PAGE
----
• The three-month London interbank offered rate for dollars climbed to the highest level since the financial crisis as traders price in larger interest-rate hikes by the Federal Reserve. Libor rose for the fourth straight session, rising roughly 2.5 basis points to 2.83229%, the highest since November 2008. The spread of Libor over overnight index swaps was unchanged at 17.9 basis points. The move follows Tuesday’s surge in Treasury yields after several Fed policy makers’ comments that they’re not close to done fighting inflation prompted traders to reduce bets on rate cuts next year.
  • If euro-area rates markets were too gung-ho just a couple of weeks ago about how fast the European Central Bank would tighten policy, now they are swinging the other way. Overnight indexed swaps were factoring in almost 75 basis points of increase in September in the immediate aftermath of the ECB’s July review. Now, they are factoring in less than 50 basis points of tightening, which seems like skepticism overdone. The euro-area services PMI for July saw a decent revision upward, while producer prices for June still underscore how inflation is likely to be belligerent. If anything, there is still no straightforward solution in sight to the region’s energy crisis, and with autumn drawing nearer, energy consumption may push inflation yet higher. Unless the euro-area economy goes completely pear-shaped between now and Sept. 8, it’s hard to imagine that the ECB’s policy committee, which has been hawkish through this year, will persuade itself to be content with a 25-basis point increase. As things stand, there is little headroom for policy makers to react to any downturn, and they would legitimately want to create that space when the economy can still withstand higher rates. Clearly, meeting-dated payer swaps may come into vogue in the coming weeks.
  • China halted some trade with Taiwan in retaliation to the high-profile visit of US House Speaker Nancy Pelosi to the island, with more disruptions likely as political tensions intensify. China suspended some fish and fruit imports from Taiwan, citing excessive pesticide residue detected on products since last year and some frozen fish packages that tested positive for coronavirus in June. Exports of natural sand, used in construction, were also banned. With Taiwan’s agricultural exports accounting for only 0.6% of total exports last year, according to DBS Group Holdings Ltd., and China’s sand exports to the island amounting to just over $1 million last year, the trade bans imposed so far are likely to have only a marginal impact on Taiwan’s economy. However, the bigger risk is if Beijing widens the restrictions or shipments are disrupted as China conducts military exercises around the island.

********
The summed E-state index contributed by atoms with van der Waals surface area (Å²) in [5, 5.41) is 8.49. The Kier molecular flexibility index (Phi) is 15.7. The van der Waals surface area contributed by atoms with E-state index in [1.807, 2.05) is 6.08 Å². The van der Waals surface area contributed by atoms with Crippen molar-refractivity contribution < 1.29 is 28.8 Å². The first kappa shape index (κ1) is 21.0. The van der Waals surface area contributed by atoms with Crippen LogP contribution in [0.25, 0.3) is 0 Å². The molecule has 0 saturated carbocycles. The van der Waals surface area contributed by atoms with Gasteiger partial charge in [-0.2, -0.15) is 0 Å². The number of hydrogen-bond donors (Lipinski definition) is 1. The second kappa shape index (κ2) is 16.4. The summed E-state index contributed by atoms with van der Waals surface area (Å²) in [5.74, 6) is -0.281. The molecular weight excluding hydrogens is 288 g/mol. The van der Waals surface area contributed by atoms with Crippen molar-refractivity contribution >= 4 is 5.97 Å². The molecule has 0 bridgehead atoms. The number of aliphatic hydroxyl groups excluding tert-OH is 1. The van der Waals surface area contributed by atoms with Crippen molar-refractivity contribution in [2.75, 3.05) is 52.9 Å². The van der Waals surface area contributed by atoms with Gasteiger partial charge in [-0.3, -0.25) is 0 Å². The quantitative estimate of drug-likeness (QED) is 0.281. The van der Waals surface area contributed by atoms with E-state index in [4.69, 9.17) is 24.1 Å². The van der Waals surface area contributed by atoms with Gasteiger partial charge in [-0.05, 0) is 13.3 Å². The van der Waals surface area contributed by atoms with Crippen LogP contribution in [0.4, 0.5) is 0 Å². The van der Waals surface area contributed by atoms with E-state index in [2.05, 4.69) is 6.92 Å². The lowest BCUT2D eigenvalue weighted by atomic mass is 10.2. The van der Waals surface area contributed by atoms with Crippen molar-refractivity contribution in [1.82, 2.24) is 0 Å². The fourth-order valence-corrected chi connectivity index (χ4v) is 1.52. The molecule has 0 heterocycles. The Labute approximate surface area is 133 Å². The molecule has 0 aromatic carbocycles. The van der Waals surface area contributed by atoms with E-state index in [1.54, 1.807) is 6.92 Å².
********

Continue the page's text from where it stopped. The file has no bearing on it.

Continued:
• Starbucks Corp. shares rose as a strong US performance and higher prices helped to offset lower traffic and sluggishness in China, where Covid-19 measures have sharply suppressed demand. The results reinforce the message found in recent reports from McDonald’s Corp. and Chipotle Mexican Grill Inc.: Americans are still opening up their wallets to eat out — even if inflation is starting to erode purchasing power. Sales of $8.15 billion came in slightly above expectations in the fiscal third quarter ended July 3, Starbucks said Tuesday in a statement. The average ticket — or cost per order — rose 6%, but comparable transactions fell 3%. This shows that higher prices are making up for a lower volume of sales.
  • Under Armour Inc. cut its profit forecast for the year, with logistical issues persisting as the company searches for a new chief executive officer. The company now sees earnings per share, excluding some items, in the range of 47 cents to 53 cents a share for the year ending in March. That’s down from a prior range of 63 cents to 68 cents. Analysts surveyed by Bloomberg were looking for 61 cents, on average, and several had expected profit guidance to be lowered. Global revenue was flat at $1.3 billion for the fiscal first quarter ended June 30 compared with a year ago, Under Armour said Wednesday in a statement. The company maintained its full-year revenue outlook.
  • The US announced Tuesday it had approved the potential sale of additional Patriot missiles and related equipment to Saudi Arabia in a deal valued at as much as $3.05 billion, just weeks after an awkward meeting between President Joe Biden and Saudi Crown Prince Mohammed bin Salman. The encounter came to be symbolized by Biden’s fist-bump with a leader whose kingdom he once labeled a global “pariah” and hoped to marginalize after the killing of columnist Jamal Khashoggi. It underscored the president’s calculus to bring home relief from high gasoline prices and to reaffirm the US role in the Middle East. But Biden departed Saudi Arabia last month without a firm commitment for an increase in oil production that could ease pain at the gasoline pump, saying only that based on his conversations he expects “further steps in the coming weeks.”
  • Societe Generale SA outlined new revenue targets and pledged higher profitability as rising interest rates and a global trading rally provide a tailwind to outgoing Chief Executive Officer Frederic Oudea. The Paris-based lender on Wednesday set a goal for average annual top line growth of at least 3% over the next three years, after second-quarter revenue and operating profit beat analyst estimates. A jump in fixed-income trading by half stood out in a quarter where all main operating units reported strong gains. The performance helped cushion the impact of a previously announced 3.3 billion-euro pretax hit from the sale of its Russian unit Rosbank PJSC, which handed Oudea his third quarterly loss since market volatility picked up in early 2020. One of the longest-serving CEOs in European banking, he restructured the firm after a rollercoaster performance and in May announced he will not seek another term.